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Re: [casi] Full Amnesty Report on Iraq 2002

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Dear Yasser Alaskary,

Thank you for your e-mail quoting an Amnesty International report on Iraq's
human rights violations. You may get something of the same from Human Rights

We know these things, and I guess much the same could be said of several other
regimes in the world. I agree, we should do all in our power to stop
violations of this kind. I've belonged to AI for 20 years or so, at one stage
going to Guatemala on my own account to make video documentaries based on the
stories of those who had lost loved ones to the government death squads.

The point here is that although these are matters for the international
community, the means of addressing them must be non-violent, and certainly not
by the military intervention of foreign powers. The UN, before the Security
Council was subverted by the US, adhered strongly to this principle.

However, the main point I want to get across to you, is that it simply is not
right to focus on the bad points of the Iraqi government, terrible though they
are. It is essential to recognise that there is another part to the equation,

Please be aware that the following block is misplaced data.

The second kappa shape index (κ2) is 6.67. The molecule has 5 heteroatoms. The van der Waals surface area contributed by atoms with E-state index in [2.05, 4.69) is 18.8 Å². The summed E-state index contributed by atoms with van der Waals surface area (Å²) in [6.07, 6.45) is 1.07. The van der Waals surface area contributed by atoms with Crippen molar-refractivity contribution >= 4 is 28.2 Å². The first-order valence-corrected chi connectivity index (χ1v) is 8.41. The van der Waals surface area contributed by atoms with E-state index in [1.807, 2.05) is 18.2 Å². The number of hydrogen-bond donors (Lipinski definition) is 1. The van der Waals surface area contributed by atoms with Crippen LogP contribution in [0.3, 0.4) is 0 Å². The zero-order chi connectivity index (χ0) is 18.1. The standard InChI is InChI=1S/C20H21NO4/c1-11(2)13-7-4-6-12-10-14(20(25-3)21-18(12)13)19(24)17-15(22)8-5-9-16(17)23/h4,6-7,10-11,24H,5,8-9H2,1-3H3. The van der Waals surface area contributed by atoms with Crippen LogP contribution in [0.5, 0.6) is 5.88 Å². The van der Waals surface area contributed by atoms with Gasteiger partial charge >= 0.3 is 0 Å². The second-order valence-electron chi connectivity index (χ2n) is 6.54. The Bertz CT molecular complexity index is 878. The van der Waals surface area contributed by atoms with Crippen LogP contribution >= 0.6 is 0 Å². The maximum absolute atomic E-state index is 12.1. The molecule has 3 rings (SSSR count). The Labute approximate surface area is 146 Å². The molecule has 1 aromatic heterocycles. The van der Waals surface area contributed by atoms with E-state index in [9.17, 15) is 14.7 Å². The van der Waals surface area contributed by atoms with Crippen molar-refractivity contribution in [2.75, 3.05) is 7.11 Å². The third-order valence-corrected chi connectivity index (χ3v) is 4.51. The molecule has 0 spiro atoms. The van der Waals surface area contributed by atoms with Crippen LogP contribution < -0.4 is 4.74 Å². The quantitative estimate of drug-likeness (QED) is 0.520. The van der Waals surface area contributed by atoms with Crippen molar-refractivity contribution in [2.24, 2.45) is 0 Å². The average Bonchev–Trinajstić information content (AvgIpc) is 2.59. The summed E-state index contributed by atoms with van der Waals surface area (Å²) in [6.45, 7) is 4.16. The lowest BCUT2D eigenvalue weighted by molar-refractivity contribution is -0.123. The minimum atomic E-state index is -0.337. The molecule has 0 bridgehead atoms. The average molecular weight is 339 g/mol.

an "on the other hand" statement to be made in the name of fair-mindedness.
Namely, that previous to the Coalition attacks of 1991, the same government
had invested heavily in social programmes - and you probably know as much
about those social conditions in Iraq as I do - and is now doing a quite
remarkable job both of managing under the sanctions, and supporting the pride
and integrity of nationhood so strongly felt by a very large slice of the
population. Ask UNESCO, ask the ICRC, ask the various NGOs working there. You
can ask me if you like. I've just returned from a visit to Iraq, during which
I could, and did, speak to anyone I wanted to.

If you must enter the "magnitude of crimes against humanity" argument, then
you must also include the 1991 attacks and the ensuing results of the

Tony Maturin.

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